“The Celebration of Light. But don’t forget about the darkness. The darkness is where art is created.” This is a paraphrase of Mother Mother’s lead singer, Ryan Guldemond, at the Vancouver band’s free concert preceding the final night of fireworks at Vancouver’s annual Celebration of Light. It’s a three-country competition held in early August each year on a Sat-Wed-Sat schedule. This year, England, Canada, and Thailand each had a night to fire 25 minutes of -works set to music off a barge in English Bay.
I usually watch the show from farther away, but this time I was lured into the hoard of beach blankets and stumbling drunks to watch Mother Mother’s free show. I admit that it took me a while to get into this band. Not because of their sometimes dissonant lyrical delivery (that I have also learned to love), but because their name reminded me of I Mother Earth: a band that I will forever loathe because their song, “Summertime in the Void,” ruined one of the Big Shiny Tunes compilations of my youth. I forgave lead-singer Edwin because of his solo effort “Alive,” but bands with the word “mother” in them were still blacklisted.
Mother Mother’s “Wrecking Ball” changed that. I “gotta wanna be a battering ram” rang through my head at the most unrelated moments for the last few years.
And then came their latest album The Sticks.
If you read my review / literary analysis of Arcade Fire’s The Suburbs, then you’re probably aware of my love of an album that has a driving theme throughout that makes it a complete work of art rather than a random collection of songs. The Sticks is such a concept album.
The recurring themes of “the sticks” vs. the city; the unfulfilling side of love vs. the overpowering lust-drive; and fire, destruction, and insignificance are paced extremely well throughout the album and are further heightened by the paratext of the album artwork and then again by the comments that Ryan made during the concert. I was considering being lazy and writing about the album theme by theme, but I think it’s more rewarding (for me and my one guaranteed reader, Dissin’ Terry) to organise the review song-by-song. Sorry it’s so late!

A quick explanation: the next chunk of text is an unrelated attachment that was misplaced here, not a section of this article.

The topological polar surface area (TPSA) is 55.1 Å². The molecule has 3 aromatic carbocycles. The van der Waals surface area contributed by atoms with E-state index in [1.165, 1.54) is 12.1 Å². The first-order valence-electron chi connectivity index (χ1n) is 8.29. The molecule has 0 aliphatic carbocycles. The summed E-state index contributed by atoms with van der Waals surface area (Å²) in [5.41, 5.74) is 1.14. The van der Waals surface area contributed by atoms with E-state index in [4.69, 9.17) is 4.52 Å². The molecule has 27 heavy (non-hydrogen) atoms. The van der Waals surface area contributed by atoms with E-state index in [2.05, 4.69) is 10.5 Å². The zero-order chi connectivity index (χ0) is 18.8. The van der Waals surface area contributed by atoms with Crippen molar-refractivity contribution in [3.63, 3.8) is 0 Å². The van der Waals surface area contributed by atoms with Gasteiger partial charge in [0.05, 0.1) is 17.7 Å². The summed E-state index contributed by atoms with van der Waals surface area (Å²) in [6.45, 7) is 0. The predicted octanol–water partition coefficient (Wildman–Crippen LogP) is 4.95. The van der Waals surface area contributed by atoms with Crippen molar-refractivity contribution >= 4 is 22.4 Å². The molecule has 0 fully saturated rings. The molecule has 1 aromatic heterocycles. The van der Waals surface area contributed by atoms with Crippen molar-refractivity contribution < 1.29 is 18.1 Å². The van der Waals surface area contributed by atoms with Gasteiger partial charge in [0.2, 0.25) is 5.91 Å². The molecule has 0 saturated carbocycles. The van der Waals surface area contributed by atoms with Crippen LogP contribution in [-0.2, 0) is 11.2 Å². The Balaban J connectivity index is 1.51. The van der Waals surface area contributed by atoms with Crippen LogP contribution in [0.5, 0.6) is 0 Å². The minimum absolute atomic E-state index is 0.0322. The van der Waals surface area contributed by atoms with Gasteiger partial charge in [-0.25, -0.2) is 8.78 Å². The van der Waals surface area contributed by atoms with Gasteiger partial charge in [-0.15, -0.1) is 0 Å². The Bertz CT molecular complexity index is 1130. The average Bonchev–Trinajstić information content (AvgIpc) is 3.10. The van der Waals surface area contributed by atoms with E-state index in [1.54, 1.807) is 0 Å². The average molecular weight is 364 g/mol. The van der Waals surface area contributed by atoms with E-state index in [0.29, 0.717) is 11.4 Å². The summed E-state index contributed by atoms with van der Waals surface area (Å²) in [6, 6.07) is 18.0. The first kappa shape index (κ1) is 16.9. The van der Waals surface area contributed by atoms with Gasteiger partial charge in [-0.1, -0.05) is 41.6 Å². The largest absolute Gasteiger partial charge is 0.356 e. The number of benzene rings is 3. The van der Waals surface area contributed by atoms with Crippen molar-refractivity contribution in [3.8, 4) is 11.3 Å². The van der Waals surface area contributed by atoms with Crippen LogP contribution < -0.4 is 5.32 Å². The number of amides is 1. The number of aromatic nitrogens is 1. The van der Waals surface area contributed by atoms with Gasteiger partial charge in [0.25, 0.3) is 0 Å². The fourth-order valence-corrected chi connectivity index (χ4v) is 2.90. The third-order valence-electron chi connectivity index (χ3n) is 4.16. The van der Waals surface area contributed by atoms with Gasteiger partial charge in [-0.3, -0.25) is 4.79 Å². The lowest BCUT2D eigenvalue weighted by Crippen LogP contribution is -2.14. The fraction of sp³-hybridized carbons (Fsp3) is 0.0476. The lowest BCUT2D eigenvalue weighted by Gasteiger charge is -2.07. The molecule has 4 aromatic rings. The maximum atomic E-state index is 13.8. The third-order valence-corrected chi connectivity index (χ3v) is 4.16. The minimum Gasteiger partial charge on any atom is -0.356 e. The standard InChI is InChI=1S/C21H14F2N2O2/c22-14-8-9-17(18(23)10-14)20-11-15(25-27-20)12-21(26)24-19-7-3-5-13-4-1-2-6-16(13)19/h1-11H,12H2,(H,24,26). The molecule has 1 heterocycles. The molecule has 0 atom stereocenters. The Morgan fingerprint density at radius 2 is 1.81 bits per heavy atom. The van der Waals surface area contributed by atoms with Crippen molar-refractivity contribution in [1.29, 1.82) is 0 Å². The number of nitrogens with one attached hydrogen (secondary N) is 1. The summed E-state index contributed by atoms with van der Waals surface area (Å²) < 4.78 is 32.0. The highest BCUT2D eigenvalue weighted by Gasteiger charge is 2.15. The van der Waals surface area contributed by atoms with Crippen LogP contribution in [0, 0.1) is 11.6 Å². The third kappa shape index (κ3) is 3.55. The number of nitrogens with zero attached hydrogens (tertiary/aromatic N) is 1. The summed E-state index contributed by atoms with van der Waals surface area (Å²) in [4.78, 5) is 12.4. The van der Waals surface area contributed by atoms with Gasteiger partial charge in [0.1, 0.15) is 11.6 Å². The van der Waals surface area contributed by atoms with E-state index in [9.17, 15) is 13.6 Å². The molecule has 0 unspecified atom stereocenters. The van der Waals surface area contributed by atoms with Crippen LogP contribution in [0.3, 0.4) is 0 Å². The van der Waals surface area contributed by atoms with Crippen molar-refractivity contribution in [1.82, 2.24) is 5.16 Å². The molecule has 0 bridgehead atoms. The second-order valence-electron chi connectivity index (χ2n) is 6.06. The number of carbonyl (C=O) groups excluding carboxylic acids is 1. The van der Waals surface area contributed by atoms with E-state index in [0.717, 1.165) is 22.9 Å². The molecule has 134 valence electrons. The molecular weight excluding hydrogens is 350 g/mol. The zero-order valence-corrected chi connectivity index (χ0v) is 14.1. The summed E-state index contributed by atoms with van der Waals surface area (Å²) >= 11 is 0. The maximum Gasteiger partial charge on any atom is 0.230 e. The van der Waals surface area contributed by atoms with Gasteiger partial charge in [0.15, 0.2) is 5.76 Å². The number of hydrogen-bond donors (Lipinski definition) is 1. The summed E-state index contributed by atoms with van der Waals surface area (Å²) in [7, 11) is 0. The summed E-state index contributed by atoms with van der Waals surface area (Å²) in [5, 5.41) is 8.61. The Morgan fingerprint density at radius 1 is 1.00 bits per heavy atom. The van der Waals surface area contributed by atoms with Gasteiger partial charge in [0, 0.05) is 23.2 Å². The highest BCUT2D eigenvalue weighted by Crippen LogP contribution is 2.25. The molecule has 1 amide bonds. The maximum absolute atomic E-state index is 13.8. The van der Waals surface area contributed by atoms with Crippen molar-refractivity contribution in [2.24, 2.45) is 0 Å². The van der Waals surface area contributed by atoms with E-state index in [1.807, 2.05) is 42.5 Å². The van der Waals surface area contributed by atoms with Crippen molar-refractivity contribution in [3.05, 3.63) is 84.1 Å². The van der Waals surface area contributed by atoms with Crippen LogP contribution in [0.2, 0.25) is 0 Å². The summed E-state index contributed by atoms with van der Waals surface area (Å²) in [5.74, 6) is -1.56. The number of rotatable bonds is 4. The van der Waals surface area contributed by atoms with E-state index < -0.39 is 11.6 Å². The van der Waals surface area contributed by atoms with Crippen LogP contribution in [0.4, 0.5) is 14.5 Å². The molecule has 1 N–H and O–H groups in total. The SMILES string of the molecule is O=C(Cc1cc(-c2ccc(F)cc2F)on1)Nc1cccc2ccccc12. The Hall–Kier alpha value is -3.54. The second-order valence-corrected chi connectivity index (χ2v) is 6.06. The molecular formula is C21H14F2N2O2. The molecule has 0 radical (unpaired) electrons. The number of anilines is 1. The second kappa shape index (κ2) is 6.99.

*Note: when I literarily refer to “the narrator” I probably mean the vox of Ryan+Molly+Jasmin intermingling. And, as a heads up, the persona of the narrator is likely to change in each track.
Introductory songs to albums are fun. Sigur Ros’s Ágætis byrjun, My Chemical Romance’s The Black Parade, The Bravery’s Sun and the Moon, Our Lady Piece’s Spiritual Machines, and (Ryan Gosling’s band) Dead Man’s Bones’s self-titled album all use short intro songs (or readings) to set the tone before the albums kick-off.
“Omen” immediately confronts the listener with a world where something is wrong—our world. Yeah, we have “daffodils”, but we also have “acid rain”. The problems don’t matter though because we can do the normal human thing and sing, “that’s all right, that’s okay / I can look the other way”. If that doesn’t work, we can head off away from society “with a couple of sticks and a couple of stones/ and lay my bones”.
This appropriately ominous ending to the intro (sung by Ryan and a little boy) does not confirm whether the sticks will be a positive or a negative place. The “sticks and stones” remind us of our childhoods and the beatings we received, and “lay our bones” could be a relaxing sleep in the grass, or a more permanent one in the grave.
2. The Sticks
As in Arcade Fire’s The Suburbs, The Sticks villainises the influence of the city. Mother Mother longs for escape from a world with problems that they recognise. The superficiality of the city is (as in The Suburbs and in The National’s High Violet) represented by nonsense lyrics. “Get away from all the la-di-da”. The sticks is a place in the wilderness where the “new world shit” has no influence. At first it seems idyllic: we can go there and read “Crusoe to get into the theme”. However, once there things without law can get rough. The narrator, terrifyingly, is going to recreate his “papa’s tricks” on the woman he brings with him: “a little Wiccan thing”. Without law, the rape of the wild woman will not be prevented because “there ain’t no help line in the sticks”.
The city’s bad, but the sticks don’t seem any better. This is, honestly, the strength of the album which most critics (from the reviews I’ve read) have missed. They have labelled the sticks as being either the best place to go or as hell. The Sticks is masterful album precisely because Mother Mother does not preach a philosophy. They present the isolation and darkness in both worlds and let the listeners focus on the aspects which resonate with them the most. My personal opinion would be as invalid to you as Mother Mother’s (if you asked them). The meaning is yours.
But don’t decide yet! The rest of the album will give you more to masticate.
3. Let’s Fall in Love
The first single from the album may not appear to be related to the “sticks” theme, but that’s because the whole album is dealing with emotions of isolation and not necessarily the strictly labelled place “the sticks”.
This sarcastic track’s title, “Let’s Fall in Love,” is reminiscent of Cole Porter’s classic “Let’s Do It (Let’s Fall in Love)”, but instead of having jokes about “educated fleas” doing it, Mother Mother’s song has jokes about parents wishing that they hadn’t done it.
Love is sex. Love is love. Everyone—described as “only the unlucky of us”—falls in love: the ugly, the stupid, monkeys in the zoo, Mary, and Joseph (“Joey”). “Even baby, baby Jesus did it”. This is the first Christian reference of the album, and there will be more. If love is love, then sure: Jesus loved humanity. If love is sex: the song just got a bit more blasphemously awesome.